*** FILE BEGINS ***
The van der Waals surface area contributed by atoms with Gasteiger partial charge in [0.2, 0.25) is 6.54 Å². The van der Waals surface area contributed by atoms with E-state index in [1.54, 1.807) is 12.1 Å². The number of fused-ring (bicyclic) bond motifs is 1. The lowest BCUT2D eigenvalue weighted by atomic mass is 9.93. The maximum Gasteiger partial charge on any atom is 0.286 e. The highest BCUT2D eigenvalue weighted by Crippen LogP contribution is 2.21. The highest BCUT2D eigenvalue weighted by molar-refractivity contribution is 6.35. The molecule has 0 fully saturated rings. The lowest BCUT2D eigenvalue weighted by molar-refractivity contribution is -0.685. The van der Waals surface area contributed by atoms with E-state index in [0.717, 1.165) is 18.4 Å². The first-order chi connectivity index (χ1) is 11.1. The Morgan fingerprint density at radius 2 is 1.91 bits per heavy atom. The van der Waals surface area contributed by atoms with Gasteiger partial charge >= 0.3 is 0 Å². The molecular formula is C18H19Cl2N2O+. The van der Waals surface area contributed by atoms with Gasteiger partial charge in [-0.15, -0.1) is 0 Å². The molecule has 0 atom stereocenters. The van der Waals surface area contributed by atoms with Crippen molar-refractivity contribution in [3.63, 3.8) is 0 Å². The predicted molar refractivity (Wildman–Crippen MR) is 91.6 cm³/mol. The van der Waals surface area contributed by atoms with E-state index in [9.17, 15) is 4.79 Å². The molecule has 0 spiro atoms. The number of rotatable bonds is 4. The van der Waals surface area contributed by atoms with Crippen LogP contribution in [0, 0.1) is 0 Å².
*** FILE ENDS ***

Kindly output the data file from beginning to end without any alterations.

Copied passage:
The van der Waals surface area contributed by atoms with Gasteiger partial charge in [0.2, 0.25) is 6.54 Å². The van der Waals surface area contributed by atoms with E-state index in [1.54, 1.807) is 12.1 Å². The number of fused-ring (bicyclic) bond motifs is 1. The lowest BCUT2D eigenvalue weighted by atomic mass is 9.93. The maximum Gasteiger partial charge on any atom is 0.286 e. The highest BCUT2D eigenvalue weighted by Crippen LogP contribution is 2.21. The highest BCUT2D eigenvalue weighted by molar-refractivity contribution is 6.35. The molecule has 0 fully saturated rings. The lowest BCUT2D eigenvalue weighted by molar-refractivity contribution is -0.685. The van der Waals surface area contributed by atoms with E-state index in [0.717, 1.165) is 18.4 Å². The first-order chi connectivity index (χ1) is 11.1. The Morgan fingerprint density at radius 2 is 1.91 bits per heavy atom. The van der Waals surface area contributed by atoms with Gasteiger partial charge >= 0.3 is 0 Å². The molecular formula is C18H19Cl2N2O+. The van der Waals surface area contributed by atoms with Gasteiger partial charge in [-0.15, -0.1) is 0 Å². The molecule has 0 atom stereocenters. The van der Waals surface area contributed by atoms with Crippen molar-refractivity contribution in [3.63, 3.8) is 0 Å². The predicted molar refractivity (Wildman–Crippen MR) is 91.6 cm³/mol. The van der Waals surface area contributed by atoms with E-state index in [9.17, 15) is 4.79 Å². The molecule has 0 spiro atoms. The number of rotatable bonds is 4. The van der Waals surface area contributed by atoms with Crippen LogP contribution in [0, 0.1) is 0 Å².